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Sensitive Content Notice ⚠️
The following article contains and discusses content that may be distressing to some readers.
Reason for Warning: This aesthetic, as its name suggests, is centered around cannibalism, and also contains parallels to themes of sex and obsession; viewer discretion is advised.

Cannibalcore is an aesthetic that romanticizes cannibalism and consumption of others or the self as a metaphor to explore love and obsession, or the feeling of wanting someone or something so much that you want to consume it. There are also multiple common motifs found within this aesthetic, as the community is based upon shared interests in certain books, films, and prestige television series; Hannibal being the most explicit link to the link between cannibalism and love. In addition, Catholicism and the concept of transubstantiation, art house horror, and poetry popularized this culture.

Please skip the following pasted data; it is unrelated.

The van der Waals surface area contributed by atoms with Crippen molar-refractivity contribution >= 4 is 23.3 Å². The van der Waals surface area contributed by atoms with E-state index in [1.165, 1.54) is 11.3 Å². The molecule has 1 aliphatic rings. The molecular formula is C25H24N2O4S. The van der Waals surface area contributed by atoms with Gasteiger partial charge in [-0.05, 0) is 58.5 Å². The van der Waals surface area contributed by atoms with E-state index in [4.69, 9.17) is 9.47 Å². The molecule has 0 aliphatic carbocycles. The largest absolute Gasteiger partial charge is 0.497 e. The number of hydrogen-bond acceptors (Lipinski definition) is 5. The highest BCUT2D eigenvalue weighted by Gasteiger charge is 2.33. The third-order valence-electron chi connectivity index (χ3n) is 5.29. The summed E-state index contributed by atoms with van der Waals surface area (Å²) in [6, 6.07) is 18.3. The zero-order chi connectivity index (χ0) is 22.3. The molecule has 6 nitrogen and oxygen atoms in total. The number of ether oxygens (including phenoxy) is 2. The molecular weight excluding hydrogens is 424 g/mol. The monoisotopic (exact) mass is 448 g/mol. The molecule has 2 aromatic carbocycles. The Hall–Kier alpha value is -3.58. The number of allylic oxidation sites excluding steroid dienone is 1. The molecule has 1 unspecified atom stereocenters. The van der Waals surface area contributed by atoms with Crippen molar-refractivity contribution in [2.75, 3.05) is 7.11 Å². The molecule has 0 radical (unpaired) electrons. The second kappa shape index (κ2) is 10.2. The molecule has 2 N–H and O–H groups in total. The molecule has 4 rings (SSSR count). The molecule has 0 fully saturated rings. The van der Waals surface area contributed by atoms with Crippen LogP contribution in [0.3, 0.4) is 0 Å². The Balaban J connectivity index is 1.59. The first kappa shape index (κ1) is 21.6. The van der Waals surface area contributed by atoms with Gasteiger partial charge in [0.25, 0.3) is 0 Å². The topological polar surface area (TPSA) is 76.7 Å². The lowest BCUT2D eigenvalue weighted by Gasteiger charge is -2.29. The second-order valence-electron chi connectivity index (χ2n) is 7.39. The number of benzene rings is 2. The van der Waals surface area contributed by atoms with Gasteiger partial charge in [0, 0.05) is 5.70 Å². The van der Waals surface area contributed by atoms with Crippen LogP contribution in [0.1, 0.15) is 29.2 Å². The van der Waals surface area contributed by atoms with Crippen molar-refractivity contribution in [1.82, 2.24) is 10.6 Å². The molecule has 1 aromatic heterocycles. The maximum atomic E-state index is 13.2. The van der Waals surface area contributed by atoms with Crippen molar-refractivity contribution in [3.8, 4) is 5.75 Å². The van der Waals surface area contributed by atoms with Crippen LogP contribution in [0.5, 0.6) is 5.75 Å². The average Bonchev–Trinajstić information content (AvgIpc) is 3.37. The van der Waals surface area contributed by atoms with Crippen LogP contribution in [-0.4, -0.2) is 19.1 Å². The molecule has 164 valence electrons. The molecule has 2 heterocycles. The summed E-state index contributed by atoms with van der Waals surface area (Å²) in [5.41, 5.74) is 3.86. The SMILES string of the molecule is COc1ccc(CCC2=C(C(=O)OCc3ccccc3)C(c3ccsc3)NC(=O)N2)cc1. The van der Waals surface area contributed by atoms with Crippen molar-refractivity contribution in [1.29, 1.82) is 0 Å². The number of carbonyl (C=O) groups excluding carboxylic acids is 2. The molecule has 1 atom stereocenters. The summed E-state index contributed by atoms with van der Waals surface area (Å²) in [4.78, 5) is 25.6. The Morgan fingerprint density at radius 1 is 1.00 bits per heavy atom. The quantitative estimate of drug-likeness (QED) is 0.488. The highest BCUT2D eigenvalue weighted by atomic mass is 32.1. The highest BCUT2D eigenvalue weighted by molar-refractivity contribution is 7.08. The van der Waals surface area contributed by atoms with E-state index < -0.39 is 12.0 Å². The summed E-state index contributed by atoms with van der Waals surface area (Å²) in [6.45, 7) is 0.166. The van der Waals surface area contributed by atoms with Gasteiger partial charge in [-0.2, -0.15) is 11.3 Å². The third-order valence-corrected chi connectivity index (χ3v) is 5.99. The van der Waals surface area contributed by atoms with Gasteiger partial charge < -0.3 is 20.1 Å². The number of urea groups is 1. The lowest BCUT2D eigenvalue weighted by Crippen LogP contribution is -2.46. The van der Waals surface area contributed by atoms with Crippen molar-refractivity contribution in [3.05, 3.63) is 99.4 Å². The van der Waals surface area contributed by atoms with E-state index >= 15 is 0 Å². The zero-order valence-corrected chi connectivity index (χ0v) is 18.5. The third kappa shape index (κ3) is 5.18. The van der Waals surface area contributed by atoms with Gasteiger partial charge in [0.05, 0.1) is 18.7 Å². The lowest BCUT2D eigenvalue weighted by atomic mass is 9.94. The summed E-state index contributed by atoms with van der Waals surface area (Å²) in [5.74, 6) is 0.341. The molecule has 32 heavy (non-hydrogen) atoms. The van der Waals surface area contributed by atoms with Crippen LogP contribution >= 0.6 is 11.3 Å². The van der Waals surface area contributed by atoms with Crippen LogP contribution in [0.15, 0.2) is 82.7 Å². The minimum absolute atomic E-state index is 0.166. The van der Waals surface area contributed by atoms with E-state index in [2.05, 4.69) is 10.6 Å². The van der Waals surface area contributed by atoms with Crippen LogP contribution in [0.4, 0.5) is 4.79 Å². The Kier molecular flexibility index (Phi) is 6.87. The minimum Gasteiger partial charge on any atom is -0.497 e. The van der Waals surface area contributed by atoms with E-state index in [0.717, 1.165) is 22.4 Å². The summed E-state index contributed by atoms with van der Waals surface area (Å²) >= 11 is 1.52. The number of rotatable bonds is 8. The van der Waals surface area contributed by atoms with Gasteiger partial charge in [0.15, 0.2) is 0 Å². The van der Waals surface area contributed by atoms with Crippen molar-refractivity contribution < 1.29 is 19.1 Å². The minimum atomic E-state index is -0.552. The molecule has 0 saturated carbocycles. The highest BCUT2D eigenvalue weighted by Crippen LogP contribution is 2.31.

It is important to note that people who are interested in this aesthetic do not support or participate in cannibalism, but rather use the dark subject matter to reflect intense feelings about love and the body. While characters and stories involved in this aesthetic may participate in cannibalism, this aesthetic in no way condones real-life cannibalism. Because of this, any real-life examples of cannibalism or famous cannibals (for example, Jeffery Dahmer) should not be included.


The introduction of a cannibal motif on Tumblr began with users spreading the popularity of the television series Hannibal (2013) in 2020, both before and after the pandemic. While the show was discussed on Tumblr while it was airing and often linked to Superwholock (the shared fandom of Supernatural, Dr. Who, and Sherlock,) the new crowd used the lens of analysis, rather than only the lens of fandom.